References

What References Are

Documentation link
References in PHP are a means to access the same variable content by different names. They are not like C pointers; for instance, you cannot perform pointer arithmetic using them, they are not actual memory addresses, and so on. Instead, they are symbol table aliases. Note that in PHP, variable name and variable content are different, so the same content can have different names. The closest analogy is with Unix filenames and files - variable names are directory entries, while variable content is the file itself. References can be likened to hardlinking in Unix filesystem.

What References Do

Documentation link
There are three basic operations performed using references: assigning by reference, passing by reference, and returning by reference.

Assign By Reference

In the first of these, PHP references allow you to make two variables refer to the same content. Meaning, when you do:

1
2
3
<?php
$a =& $b;
?>
it means that $a and $b point to the same content.

Note

$a and $b are completely equal here. $a is not pointing to $b or vice versa. $a and $b are pointing to the same place.

Pass By Reference

Documentation link
The second thing references do is to pass variables by reference. This is done by making a local variable in a function and a variable in the calling scope referencing the same content. Example:

1
2
3
4
5
6
7
8
9
<?php
function foo(&$var)
{
    $var++;
}

$a=5;
foo($a);
?>
will make $a to be 6. This happens because in the function foo the variable $var refers to the same content as $a.

Return By Reference

Documentation link
Returning by reference is useful when you want to use a function to find to which variable a reference should be bound. Do not use return-by-reference to increase performance. The engine will automatically optimize this on its own. Only return references when you have a valid technical reason to do so. To return references, use this syntax:

 1
 2
 3
 4
 5
 6
 7
 8
 9
10
11
12
13
14
<?php
class foo {
    public $value = 42;

    public function &getValue() {
        return $this->value;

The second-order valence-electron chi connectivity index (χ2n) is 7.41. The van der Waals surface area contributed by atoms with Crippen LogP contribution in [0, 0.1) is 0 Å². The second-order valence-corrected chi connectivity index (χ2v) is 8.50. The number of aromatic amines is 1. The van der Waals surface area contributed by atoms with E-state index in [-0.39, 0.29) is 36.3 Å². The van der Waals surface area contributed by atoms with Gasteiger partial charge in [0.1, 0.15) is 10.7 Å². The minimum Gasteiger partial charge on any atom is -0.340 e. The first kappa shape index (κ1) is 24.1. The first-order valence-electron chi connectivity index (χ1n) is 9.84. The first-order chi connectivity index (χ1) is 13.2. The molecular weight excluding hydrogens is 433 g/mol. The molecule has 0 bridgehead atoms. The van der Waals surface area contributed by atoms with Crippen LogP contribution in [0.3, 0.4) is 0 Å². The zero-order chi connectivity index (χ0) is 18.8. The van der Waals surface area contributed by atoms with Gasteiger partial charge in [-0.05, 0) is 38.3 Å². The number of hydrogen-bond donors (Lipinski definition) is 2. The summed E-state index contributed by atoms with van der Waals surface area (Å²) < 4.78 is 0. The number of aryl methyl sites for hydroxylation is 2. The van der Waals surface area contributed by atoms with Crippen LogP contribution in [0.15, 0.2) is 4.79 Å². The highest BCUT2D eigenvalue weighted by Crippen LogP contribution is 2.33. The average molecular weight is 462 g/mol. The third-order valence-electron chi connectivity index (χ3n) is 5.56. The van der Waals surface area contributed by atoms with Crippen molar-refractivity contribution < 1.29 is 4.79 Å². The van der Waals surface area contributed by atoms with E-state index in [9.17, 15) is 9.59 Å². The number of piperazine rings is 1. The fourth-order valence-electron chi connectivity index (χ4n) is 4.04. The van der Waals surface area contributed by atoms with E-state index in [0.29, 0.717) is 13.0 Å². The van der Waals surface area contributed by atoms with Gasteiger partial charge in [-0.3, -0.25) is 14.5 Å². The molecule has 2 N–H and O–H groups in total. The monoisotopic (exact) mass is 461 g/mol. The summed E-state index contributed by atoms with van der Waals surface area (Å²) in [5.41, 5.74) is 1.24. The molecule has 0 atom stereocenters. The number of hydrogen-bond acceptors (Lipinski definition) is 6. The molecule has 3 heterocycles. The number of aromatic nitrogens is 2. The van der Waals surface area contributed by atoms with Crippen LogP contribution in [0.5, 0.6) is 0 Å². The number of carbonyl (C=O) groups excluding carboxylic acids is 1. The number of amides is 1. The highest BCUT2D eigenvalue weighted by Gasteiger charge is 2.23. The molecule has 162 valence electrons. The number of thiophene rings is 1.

}
}

$obj = new foo;
$myValue = &$obj->getValue(); // $myValue is a reference to $obj->value, which is 42.
$obj->value = 2;
echo $myValue;                // prints the new value of $obj->value, i.e. 2.
?>

What References Are Not

What References Are Not
As said before, references are not pointers. That means, the following construct won't do what you expect:

1
2
3
4
5
6
7
<?php
function foo(&$var)
{
    $var =& $GLOBALS["baz"];
}
foo($bar); 
?>
What happens is that $var in foo will be bound with $bar in the caller, but then re-bound with $GLOBALS["baz"]. There's no way to bind $bar in the calling scope to something else using the reference mechanism, since $bar is not available in the function foo (it is represented by $var, but $var has only variable contents and not name-to-value binding in the calling symbol table). You can use returning references to reference variables selected by the function.

Unsetting References

Documentation link
When you unset the reference, you just break the binding between variable name and variable content. This does not mean that variable content will be destroyed. For example:

1
2
3
4
5
<?php
$a = 1;
$b =& $a;
unset($a); 
?>
won't unset $b, just $a. Again, it might be useful to think about this as analogous to the Unix unlink call.

Spotting References

Documentation link
Many syntax constructs in PHP are implemented via referencing mechanisms, so everything mentioned herein about reference binding also applies to these constructs. Some constructs, like passing and returning by reference, are mentioned above. Other constructs that use references are:

global References

When you declare a variable as global $var you are in fact creating reference to a global variable. That means, this is the same as:

1
2
3
4
<?php
$var =& $GLOBALS["var"];
?>
This also means that unsetting `$var` won't unset the global variable.

$this

In an object method, $this is always a reference to the called object.